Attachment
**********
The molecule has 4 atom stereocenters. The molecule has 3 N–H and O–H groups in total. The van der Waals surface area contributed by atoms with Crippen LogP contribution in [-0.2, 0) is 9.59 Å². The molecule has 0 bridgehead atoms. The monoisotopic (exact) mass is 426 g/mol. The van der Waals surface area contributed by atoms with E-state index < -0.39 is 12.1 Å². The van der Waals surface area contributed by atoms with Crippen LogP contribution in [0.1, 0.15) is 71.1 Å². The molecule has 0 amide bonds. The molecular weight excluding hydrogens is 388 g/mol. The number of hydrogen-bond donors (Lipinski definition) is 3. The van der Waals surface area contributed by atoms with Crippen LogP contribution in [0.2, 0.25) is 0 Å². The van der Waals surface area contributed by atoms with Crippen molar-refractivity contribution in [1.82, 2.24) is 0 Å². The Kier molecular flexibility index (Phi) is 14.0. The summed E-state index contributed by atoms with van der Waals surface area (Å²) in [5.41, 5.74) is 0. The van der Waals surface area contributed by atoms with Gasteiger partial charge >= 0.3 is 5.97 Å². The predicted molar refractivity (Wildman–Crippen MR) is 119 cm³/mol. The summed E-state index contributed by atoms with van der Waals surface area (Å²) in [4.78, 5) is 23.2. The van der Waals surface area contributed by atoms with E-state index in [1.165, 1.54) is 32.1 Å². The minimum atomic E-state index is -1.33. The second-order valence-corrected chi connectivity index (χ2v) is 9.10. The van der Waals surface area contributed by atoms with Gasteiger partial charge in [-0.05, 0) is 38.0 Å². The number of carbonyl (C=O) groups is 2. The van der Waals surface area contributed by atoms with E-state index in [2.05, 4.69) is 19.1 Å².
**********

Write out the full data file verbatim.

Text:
The molecule has 4 atom stereocenters. The molecule has 3 N–H and O–H groups in total. The van der Waals surface area contributed by atoms with Crippen LogP contribution in [-0.2, 0) is 9.59 Å². The molecule has 0 bridgehead atoms. The monoisotopic (exact) mass is 426 g/mol. The van der Waals surface area contributed by atoms with E-state index < -0.39 is 12.1 Å². The van der Waals surface area contributed by atoms with Crippen LogP contribution in [0.1, 0.15) is 71.1 Å². The molecule has 0 amide bonds. The molecular weight excluding hydrogens is 388 g/mol. The number of hydrogen-bond donors (Lipinski definition) is 3. The van der Waals surface area contributed by atoms with Crippen LogP contribution in [0.2, 0.25) is 0 Å². The van der Waals surface area contributed by atoms with Crippen molar-refractivity contribution in [1.82, 2.24) is 0 Å². The Kier molecular flexibility index (Phi) is 14.0. The summed E-state index contributed by atoms with van der Waals surface area (Å²) in [5.41, 5.74) is 0. The van der Waals surface area contributed by atoms with Gasteiger partial charge >= 0.3 is 5.97 Å². The predicted molar refractivity (Wildman–Crippen MR) is 119 cm³/mol. The summed E-state index contributed by atoms with van der Waals surface area (Å²) in [4.78, 5) is 23.2. The van der Waals surface area contributed by atoms with E-state index in [1.165, 1.54) is 32.1 Å². The minimum atomic E-state index is -1.33. The second-order valence-corrected chi connectivity index (χ2v) is 9.10. The van der Waals surface area contributed by atoms with Gasteiger partial charge in [-0.05, 0) is 38.0 Å². The number of carbonyl (C=O) groups is 2. The van der Waals surface area contributed by atoms with E-state index in [2.05, 4.69) is 19.1 Å².